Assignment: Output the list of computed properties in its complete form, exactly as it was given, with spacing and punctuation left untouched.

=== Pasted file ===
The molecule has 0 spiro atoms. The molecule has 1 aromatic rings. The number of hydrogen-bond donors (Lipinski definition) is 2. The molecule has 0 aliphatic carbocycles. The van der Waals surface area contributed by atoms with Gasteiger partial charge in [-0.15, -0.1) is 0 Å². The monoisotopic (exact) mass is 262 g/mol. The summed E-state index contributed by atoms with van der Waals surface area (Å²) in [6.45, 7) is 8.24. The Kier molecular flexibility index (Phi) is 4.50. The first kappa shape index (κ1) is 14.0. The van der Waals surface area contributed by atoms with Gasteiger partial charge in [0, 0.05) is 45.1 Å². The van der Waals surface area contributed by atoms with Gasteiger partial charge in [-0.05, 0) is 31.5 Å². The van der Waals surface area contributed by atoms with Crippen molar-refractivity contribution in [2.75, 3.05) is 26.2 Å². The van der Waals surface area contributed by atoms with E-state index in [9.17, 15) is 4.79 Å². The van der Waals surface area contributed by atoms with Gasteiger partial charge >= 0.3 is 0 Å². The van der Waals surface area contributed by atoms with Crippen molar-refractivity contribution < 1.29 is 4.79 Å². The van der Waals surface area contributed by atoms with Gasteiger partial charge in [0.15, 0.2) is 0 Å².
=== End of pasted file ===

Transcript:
The molecule has 0 spiro atoms. The molecule has 1 aromatic rings. The number of hydrogen-bond donors (Lipinski definition) is 2. The molecule has 0 aliphatic carbocycles. The van der Waals surface area contributed by atoms with Gasteiger partial charge in [-0.15, -0.1) is 0 Å². The monoisotopic (exact) mass is 262 g/mol. The summed E-state index contributed by atoms with van der Waals surface area (Å²) in [6.45, 7) is 8.24. The Kier molecular flexibility index (Phi) is 4.50. The first kappa shape index (κ1) is 14.0. The van der Waals surface area contributed by atoms with Gasteiger partial charge in [0, 0.05) is 45.1 Å². The van der Waals surface area contributed by atoms with Gasteiger partial charge in [-0.05, 0) is 31.5 Å². The van der Waals surface area contributed by atoms with Crippen molar-refractivity contribution in [2.75, 3.05) is 26.2 Å². The van der Waals surface area contributed by atoms with E-state index in [9.17, 15) is 4.79 Å². The van der Waals surface area contributed by atoms with Gasteiger partial charge >= 0.3 is 0 Å². The van der Waals surface area contributed by atoms with Crippen molar-refractivity contribution < 1.29 is 4.79 Å². The van der Waals surface area contributed by atoms with Gasteiger partial charge in [0.15, 0.2) is 0 Å².